Church Of Trees
It is hard to believe that Church Of Trees is only four years old, given the quantity (and high quality) of music that has been produced under that banner. Church Of Trees is more of a project than a band. Bernard Frazer is the genius behind the project, and for all intents and purposes, is Church Of Trees, which is not to take away from any of the talented individuals who have performed with him over the past four years.
Progression is a compilation album highlighting what Frazer thinks are the songs that best represent the band. I would not say it is a ‘best of’, as a ‘best of’ would simply be a box set of all of their releases packaged together. But what Progression does do is provide a very good overview of the band, as well as an opportunity for those who have not been converted to the Church to sign up. It is also a beautifully put together package. Don’t download this from Bandcamp, get the CD. Frazer took a great deal of care with the packaging. Each song has full, detailed credits as well as commentary from Frazer. It is a wonderful package.
There is a lot to like about Progression. First, the title is very apt. Frazer, very wisely, organizes the songs chronologically. This means one hears the progression from their first EP (Primitive Creatures) to their most recent album (New Bold Dawn). As an electronic band, one can hear how Frazer grew as a writer and an arranger. He moves from dance electronica to incredible song collages. Listen to “Scream In Silence”, which features the incredible Tara Holloway on vocals. Her vocals are incredible, powerful and emotional, as she sings the strong lyrics. Mix in sound effects and chilling soundbites of dialogue and you have one incredible song. As good as the first EP was (and it is fantastic), nothing comes close to the complexity of “Scream In Silence”, or Church Of Trees’ first international hit “Like Gary Numan” (featuring Dee Dee Butters on vocals).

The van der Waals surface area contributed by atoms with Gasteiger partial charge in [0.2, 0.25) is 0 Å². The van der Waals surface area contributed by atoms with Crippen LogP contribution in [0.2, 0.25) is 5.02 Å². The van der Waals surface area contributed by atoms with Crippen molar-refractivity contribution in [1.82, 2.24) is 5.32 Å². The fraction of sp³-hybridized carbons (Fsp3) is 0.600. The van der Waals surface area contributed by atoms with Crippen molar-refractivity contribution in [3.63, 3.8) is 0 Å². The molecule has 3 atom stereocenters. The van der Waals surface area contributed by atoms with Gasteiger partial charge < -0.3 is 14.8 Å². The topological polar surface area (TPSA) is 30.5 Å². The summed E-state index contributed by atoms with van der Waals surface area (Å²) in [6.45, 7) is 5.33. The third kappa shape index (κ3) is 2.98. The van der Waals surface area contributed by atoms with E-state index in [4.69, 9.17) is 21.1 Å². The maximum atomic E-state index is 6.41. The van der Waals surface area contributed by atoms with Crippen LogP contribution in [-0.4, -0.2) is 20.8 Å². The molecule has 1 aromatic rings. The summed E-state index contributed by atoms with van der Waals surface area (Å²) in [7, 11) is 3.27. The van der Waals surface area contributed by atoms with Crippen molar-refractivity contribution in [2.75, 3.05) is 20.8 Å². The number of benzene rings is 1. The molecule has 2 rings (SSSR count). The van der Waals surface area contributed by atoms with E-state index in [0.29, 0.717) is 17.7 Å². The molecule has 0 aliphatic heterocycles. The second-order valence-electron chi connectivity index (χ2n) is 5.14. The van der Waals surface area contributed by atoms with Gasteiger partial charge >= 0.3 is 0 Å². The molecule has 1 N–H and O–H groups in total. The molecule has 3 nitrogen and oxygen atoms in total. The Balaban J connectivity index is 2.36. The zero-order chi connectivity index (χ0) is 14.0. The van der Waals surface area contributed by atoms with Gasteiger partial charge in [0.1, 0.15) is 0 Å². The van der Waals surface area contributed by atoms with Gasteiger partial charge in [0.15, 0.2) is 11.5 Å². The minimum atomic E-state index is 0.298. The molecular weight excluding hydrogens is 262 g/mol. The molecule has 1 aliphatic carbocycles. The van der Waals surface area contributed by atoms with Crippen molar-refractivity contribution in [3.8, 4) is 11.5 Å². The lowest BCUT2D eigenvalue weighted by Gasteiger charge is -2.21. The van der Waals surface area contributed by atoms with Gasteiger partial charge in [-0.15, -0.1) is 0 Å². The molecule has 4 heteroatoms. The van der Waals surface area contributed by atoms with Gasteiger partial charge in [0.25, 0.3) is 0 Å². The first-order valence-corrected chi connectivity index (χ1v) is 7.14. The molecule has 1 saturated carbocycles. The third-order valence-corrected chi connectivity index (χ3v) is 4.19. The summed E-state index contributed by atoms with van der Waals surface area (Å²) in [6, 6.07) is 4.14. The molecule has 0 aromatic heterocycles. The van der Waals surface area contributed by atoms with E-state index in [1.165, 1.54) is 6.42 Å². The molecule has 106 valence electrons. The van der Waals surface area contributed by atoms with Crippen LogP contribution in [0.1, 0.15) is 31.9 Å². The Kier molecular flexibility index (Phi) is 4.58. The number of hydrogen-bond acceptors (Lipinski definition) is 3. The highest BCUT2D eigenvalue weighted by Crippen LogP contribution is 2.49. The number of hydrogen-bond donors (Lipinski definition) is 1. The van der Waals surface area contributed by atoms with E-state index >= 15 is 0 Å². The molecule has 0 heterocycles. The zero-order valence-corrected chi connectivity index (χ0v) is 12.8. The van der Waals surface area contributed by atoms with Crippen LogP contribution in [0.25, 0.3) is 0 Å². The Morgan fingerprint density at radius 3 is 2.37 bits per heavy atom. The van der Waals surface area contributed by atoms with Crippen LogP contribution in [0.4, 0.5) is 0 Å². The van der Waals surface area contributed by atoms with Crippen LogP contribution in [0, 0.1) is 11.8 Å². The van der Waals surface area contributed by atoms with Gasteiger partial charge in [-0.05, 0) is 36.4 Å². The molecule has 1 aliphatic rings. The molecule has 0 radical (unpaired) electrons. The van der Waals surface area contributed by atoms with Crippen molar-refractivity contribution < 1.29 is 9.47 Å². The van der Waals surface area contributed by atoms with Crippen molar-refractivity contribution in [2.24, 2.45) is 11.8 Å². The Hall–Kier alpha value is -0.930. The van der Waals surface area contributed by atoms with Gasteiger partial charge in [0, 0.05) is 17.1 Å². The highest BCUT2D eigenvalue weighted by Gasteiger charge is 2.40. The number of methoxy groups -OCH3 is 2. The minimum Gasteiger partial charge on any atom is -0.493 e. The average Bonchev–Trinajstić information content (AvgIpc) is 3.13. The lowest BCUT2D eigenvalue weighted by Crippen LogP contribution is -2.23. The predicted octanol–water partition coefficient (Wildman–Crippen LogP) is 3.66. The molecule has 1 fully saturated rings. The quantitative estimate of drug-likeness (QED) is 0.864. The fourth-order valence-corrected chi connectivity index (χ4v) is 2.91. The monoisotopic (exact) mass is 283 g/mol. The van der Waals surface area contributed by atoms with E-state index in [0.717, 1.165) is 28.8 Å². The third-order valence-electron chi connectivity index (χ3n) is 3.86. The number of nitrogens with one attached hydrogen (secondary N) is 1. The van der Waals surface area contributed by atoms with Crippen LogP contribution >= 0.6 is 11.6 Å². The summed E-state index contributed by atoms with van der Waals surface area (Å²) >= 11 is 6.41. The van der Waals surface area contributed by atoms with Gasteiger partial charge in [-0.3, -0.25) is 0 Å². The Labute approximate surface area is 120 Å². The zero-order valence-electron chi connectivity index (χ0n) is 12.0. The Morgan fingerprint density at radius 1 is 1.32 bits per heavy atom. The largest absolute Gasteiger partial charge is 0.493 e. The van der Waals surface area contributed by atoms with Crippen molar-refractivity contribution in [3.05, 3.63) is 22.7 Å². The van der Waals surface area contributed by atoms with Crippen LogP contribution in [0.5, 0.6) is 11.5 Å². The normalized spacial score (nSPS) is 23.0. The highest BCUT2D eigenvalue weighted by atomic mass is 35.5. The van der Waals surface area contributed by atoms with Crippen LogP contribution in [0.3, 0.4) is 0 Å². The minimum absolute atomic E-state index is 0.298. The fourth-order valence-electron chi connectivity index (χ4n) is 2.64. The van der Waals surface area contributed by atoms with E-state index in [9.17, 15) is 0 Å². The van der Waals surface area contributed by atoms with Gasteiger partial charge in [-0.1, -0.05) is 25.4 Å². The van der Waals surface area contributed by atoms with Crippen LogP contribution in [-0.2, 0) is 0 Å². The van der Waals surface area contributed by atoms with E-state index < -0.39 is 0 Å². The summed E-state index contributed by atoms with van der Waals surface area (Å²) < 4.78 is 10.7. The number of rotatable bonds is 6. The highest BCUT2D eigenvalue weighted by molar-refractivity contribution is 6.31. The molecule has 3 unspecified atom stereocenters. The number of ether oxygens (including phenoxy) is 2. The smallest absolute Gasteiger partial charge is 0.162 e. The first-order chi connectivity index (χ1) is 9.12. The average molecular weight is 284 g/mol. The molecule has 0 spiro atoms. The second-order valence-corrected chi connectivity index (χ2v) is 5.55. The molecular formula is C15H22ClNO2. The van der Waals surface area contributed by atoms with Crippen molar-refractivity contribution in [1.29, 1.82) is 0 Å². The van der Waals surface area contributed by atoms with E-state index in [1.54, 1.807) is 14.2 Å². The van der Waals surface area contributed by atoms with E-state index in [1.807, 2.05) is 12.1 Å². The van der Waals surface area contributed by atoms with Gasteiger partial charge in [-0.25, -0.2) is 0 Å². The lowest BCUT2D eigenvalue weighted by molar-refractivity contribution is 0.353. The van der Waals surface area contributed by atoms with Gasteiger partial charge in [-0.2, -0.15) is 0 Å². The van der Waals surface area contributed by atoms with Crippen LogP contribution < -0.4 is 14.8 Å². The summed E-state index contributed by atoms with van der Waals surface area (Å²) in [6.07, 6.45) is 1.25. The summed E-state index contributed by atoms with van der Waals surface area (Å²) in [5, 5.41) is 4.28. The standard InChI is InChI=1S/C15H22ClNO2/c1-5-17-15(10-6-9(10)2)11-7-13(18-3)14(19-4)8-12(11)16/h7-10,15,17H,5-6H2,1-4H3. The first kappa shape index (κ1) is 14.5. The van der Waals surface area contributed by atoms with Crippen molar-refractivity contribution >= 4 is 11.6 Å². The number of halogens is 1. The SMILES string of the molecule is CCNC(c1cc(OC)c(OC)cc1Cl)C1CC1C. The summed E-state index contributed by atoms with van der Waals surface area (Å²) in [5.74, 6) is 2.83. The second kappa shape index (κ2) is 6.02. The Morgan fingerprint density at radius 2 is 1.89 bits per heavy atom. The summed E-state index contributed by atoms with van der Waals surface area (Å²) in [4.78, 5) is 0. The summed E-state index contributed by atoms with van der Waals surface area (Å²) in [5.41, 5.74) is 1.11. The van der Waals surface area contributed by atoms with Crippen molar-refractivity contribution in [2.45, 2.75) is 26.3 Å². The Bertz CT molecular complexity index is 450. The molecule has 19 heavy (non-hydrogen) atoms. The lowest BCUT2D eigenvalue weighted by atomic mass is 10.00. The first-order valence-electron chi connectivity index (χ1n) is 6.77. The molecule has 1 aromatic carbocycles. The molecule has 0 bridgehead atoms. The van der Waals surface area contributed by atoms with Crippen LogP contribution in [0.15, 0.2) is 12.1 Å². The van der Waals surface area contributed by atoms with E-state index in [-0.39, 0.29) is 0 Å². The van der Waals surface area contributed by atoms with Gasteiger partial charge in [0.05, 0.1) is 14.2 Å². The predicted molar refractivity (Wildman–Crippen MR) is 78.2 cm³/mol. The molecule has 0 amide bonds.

The second album, The Dark & The Light, paved the way for Frazer’s masterpiece New Bold Dawn. Here, Frazer found his voice, and stepped forward as frontman. He still features very talented vocalists (Tara Hope and Alison Stanton), but he takes lead vocals on several songs and it is much like when Brian Eno stepped away from Roxy Music and his ambient music and sang. Give “End Of Days” a spin. Frazer sounds fantastic. Included in this package is the Rob Preuss version (Rob Preuss also cowrote the song).
Overall, an amazing collection. It would have been nice to include “Let me Out (Rob Preuss Night Mix)” and his cover of Bowie’s “Five Years” (a must to hear), but these are small omissions. Progression is a great compilation, a collection of songs that make sense and sound amazing together. Fans of electronica will thoroughly enjoy this but so will fans of strong, quality music.
I look forward to another compilation in four years and Church of Trees enters into, no doubt, a new phase. Well done, Mr. Frazer.
SPILL ALBUM REVIEW: CHURCH OF TREES – PROGRESSION